Chain link runs? Pros and Cons?

Discussion in 'Coop & Run - Design, Construction, & Maintenance' started by noahsmom, Jan 27, 2013.

  1. noahsmom

    noahsmom Chillin' With My Peeps

    Jan 11, 2013
    North Eastern, Ky
    I was looking around at run ideas and came across some threads with chain link runs. We were planning on building our run, but Dog Kennels seem so much easier and could probably even make it larger. I understand that some of the dog kennels now a days aren't as sturdy as they should be, but I believe with some work it could be made into a great and safe run. But I do have some worries on how to predator proof it and what to do for a roof. We do live in an area with wild animals and loose dogs, but I'm only gone about 3 days out of the week for work and at night the ladies will be put up in their coop.

    What are the pros and cons with using a dog kennel/chain link as a run? Tips? Suggestions? Pictures are welcomed!

    I want to do 2 10'x10'x6's put together for an extra large run, that would make it a 10'x20'... Which even gives me more room for chickens... ;) then my previously figured 10'x16' run.
  2. liljunie

    liljunie Chillin' With My Peeps

    Jan 1, 2013
    I have been tossing the idea around also! I think the biggest drawback is the size of the openings in the chained link fencing. A raccoon could reach in and pull the chicken out (ugh). You could line make a double wall with chicken wire on the inside so the chickens cannot get close to the fence? This seems like double the work. I know most experienced chicken owners prefer the 1/2in hardware cloth. I haven't secured my run are yet but hardware clothe is going to cost me around $200 for a 12x20 run area.
  3. noahsmom

    noahsmom Chillin' With My Peeps

    Jan 11, 2013
    North Eastern, Ky
    Very good point about the cost of hardware cloth. I hadn't really tried adding up how much it would cost and most definitely would be your more expensive cost. I hope to try and buy at least one of the kennels off from craigslist for around $100-$125 which is what I see many going for, I've even seen them as low as $75! Then maybe $200 for one from lowes, TSC. I'm now thinking chicken wire might be ok in our case, secured to the outside and inside?...It certainly would be better cost wise. Thats just something we will have to mess around with I think.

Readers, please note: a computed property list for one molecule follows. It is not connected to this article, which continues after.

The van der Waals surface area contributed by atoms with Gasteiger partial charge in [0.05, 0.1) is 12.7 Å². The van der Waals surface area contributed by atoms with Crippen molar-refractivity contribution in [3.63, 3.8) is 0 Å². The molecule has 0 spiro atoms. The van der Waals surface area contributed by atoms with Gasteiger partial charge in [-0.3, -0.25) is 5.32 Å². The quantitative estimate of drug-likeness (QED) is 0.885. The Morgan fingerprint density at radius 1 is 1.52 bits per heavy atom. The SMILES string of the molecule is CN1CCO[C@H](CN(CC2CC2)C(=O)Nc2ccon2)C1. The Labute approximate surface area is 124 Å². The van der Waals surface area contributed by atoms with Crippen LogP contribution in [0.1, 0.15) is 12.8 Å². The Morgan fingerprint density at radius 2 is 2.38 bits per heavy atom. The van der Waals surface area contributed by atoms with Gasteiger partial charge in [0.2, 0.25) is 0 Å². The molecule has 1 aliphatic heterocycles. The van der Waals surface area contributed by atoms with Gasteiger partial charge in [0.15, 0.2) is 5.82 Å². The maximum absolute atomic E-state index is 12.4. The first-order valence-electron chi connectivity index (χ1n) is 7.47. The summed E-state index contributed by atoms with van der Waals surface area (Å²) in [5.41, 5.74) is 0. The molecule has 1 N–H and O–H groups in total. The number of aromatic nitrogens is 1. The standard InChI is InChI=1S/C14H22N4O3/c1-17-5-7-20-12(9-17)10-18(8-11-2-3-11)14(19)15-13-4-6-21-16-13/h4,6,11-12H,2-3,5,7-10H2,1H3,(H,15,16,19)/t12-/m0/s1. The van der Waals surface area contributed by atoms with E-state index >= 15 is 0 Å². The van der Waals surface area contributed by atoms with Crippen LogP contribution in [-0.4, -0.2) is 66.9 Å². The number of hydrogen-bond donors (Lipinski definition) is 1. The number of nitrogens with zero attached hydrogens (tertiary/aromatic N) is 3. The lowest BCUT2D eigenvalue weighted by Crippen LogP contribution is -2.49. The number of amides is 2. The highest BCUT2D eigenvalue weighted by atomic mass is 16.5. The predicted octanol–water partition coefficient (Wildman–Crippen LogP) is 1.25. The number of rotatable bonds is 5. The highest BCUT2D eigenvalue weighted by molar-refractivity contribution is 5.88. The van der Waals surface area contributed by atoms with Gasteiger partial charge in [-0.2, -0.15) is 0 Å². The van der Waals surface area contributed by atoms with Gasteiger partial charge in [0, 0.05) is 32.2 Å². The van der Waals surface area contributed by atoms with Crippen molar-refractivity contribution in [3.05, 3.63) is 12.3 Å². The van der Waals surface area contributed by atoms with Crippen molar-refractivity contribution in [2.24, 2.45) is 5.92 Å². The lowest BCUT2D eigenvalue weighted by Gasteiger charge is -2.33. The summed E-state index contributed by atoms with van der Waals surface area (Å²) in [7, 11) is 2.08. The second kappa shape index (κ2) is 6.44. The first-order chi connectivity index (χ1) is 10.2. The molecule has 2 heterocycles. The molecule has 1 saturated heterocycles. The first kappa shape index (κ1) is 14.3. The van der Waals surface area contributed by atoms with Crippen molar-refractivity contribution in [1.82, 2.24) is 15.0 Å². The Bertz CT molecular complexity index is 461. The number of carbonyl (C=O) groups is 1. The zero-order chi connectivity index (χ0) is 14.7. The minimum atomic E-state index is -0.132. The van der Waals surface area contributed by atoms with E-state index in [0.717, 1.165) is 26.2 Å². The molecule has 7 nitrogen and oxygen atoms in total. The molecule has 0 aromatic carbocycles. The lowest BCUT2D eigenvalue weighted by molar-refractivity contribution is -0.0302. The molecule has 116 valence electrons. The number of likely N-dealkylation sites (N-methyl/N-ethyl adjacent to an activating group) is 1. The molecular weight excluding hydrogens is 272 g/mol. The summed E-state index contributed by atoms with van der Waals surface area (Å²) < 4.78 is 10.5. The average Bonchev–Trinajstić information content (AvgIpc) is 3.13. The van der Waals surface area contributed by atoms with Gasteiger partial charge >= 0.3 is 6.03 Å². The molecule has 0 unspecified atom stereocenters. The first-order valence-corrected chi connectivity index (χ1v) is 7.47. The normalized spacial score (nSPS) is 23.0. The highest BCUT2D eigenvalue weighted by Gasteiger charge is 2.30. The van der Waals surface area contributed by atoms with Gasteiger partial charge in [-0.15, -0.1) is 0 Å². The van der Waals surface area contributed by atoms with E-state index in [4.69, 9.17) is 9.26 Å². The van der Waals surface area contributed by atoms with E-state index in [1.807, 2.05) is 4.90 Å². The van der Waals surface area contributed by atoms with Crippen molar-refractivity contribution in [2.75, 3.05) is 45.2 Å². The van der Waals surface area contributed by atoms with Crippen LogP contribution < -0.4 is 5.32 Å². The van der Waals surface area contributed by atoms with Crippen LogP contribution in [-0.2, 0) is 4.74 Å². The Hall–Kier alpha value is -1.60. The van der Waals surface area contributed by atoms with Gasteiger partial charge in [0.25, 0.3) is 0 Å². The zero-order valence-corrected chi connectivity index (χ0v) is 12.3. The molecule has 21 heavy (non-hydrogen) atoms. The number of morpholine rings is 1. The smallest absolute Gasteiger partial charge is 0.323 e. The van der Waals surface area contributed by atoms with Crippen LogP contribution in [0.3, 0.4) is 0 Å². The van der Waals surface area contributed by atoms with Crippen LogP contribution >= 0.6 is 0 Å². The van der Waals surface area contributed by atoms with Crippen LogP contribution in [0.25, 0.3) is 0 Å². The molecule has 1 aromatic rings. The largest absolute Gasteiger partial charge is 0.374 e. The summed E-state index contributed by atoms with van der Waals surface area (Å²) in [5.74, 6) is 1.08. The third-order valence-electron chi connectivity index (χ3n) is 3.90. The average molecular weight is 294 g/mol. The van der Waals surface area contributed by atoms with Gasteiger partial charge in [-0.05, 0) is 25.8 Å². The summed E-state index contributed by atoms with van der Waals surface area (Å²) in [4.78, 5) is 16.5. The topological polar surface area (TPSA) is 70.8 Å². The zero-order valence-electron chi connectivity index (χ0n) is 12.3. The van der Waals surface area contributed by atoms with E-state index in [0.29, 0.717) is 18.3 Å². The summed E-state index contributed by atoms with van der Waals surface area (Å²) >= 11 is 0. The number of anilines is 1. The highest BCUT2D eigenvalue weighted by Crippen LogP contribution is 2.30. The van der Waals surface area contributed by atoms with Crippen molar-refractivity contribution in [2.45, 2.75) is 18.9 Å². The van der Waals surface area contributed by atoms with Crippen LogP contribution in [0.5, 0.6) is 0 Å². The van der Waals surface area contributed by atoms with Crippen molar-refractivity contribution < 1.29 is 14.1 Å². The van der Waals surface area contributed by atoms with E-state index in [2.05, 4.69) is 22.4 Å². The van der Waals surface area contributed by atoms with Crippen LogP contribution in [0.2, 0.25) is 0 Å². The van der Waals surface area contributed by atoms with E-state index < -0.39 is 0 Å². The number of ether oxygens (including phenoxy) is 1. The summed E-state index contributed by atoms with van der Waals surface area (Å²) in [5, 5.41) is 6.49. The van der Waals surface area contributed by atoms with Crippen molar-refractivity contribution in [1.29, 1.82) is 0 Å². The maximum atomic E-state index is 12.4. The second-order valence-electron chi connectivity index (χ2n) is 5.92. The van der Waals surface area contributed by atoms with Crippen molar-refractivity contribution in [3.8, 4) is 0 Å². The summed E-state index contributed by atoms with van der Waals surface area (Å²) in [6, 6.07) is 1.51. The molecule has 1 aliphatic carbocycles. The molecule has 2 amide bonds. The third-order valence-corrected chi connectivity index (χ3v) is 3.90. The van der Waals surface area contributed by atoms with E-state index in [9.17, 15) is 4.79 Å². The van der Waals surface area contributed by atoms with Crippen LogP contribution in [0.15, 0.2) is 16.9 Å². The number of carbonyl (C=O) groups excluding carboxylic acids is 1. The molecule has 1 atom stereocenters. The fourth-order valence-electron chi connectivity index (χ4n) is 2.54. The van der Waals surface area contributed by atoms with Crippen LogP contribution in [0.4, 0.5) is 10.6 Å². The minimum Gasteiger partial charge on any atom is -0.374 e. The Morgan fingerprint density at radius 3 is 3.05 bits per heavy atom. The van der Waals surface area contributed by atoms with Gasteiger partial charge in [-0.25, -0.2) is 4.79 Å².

One nice thing about our future set up though is next month we are buying a security system with 5 cameras, the 5th camera will be pointed towards the run/coop. It is wireless and we will be able to get on our Iphones, or computers where I work and see what is going on at home at all times. This doesn't mean I can watch at all times and protect them from everything, but I think is another measure to help keep them safe. We were broken into once before, luckily nothing was taken because they did it as we were just moving in and we didn't bring anything valuable until we actually planned to spend our first night. But we both feel it is something that needs to be done. We were using a motion sensored wildlife camera at two separate locations and we were surprised to see two people had been up at our residence while we weren't home!!
    So anyway, back to topic, still trying to toy with this idea and think of the best logical and budget friendly ways to do this. Wondering what could be used for roof ideas?
  4. 1muttsfan

    1muttsfan Chicken Obsessed

    Mar 26, 2011
    Upper Peninsula Michigan
    The holes in chain link fencing allow chickens to stick their heads out and for predators (like raccoons) to stick their arms in, and smaller predators such as weasels can climb right through it. It you put hardware cloth on the lower 2-3' of the fence that would help, and you would need to either bury fencing at the bottom or lay an apron of fence along the ground to keep predators from digging under the fence.
    2 people like this.
  5. noahsmom

    noahsmom Chillin' With My Peeps

    Jan 11, 2013
    North Eastern, Ky
    Thanks, I definitely plan to run at least 3' fencing up from the bottom of the fence and I think the apron Idea is great. I was just reading about it.
  6. poltroon

    poltroon Chillin' With My Peeps

    Feb 28, 2008
    California (North Coast)
    I am using dog kennels with a roof and I quite like them. They have the advantage of being portable as well, such that they can be used in a tractor-like fashion.

    I have one that has a tarp roof - the tarp leaks and drives me batty.

    I have one that has a metal roof that works well, using old aluminum roofing that was literally lying around my place.

    The roof is given slope and form using conduit and welded wire mesh supports the tarp in one case and fills the triangular space in the other.